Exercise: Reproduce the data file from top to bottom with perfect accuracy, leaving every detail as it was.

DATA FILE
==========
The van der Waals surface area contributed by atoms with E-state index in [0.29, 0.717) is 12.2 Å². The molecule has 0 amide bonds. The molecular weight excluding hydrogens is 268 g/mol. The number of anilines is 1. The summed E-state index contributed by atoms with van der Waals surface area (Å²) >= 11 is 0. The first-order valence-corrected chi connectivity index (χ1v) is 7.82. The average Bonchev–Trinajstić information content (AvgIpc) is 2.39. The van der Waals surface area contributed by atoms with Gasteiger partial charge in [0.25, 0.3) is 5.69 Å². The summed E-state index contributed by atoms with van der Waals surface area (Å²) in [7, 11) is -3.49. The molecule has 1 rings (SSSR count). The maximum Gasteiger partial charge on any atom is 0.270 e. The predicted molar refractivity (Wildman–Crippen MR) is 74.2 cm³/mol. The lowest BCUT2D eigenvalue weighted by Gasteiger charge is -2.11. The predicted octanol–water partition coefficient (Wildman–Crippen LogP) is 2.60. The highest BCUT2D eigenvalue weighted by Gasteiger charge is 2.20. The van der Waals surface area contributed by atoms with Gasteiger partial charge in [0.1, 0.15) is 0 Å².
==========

The van der Waals surface area contributed by atoms with E-state index in [0.29, 0.717) is 12.2 Å². The molecule has 0 amide bonds. The molecular weight excluding hydrogens is 268 g/mol. The number of anilines is 1. The summed E-state index contributed by atoms with van der Waals surface area (Å²) >= 11 is 0. The first-order valence-corrected chi connectivity index (χ1v) is 7.82. The average Bonchev–Trinajstić information content (AvgIpc) is 2.39. The van der Waals surface area contributed by atoms with Gasteiger partial charge in [0.25, 0.3) is 5.69 Å². The summed E-state index contributed by atoms with van der Waals surface area (Å²) in [7, 11) is -3.49. The molecule has 1 rings (SSSR count). The maximum Gasteiger partial charge on any atom is 0.270 e. The predicted molar refractivity (Wildman–Crippen MR) is 74.2 cm³/mol. The lowest BCUT2D eigenvalue weighted by Gasteiger charge is -2.11. The predicted octanol–water partition coefficient (Wildman–Crippen LogP) is 2.60. The highest BCUT2D eigenvalue weighted by Gasteiger charge is 2.20. The van der Waals surface area contributed by atoms with Gasteiger partial charge in [0.1, 0.15) is 0 Å².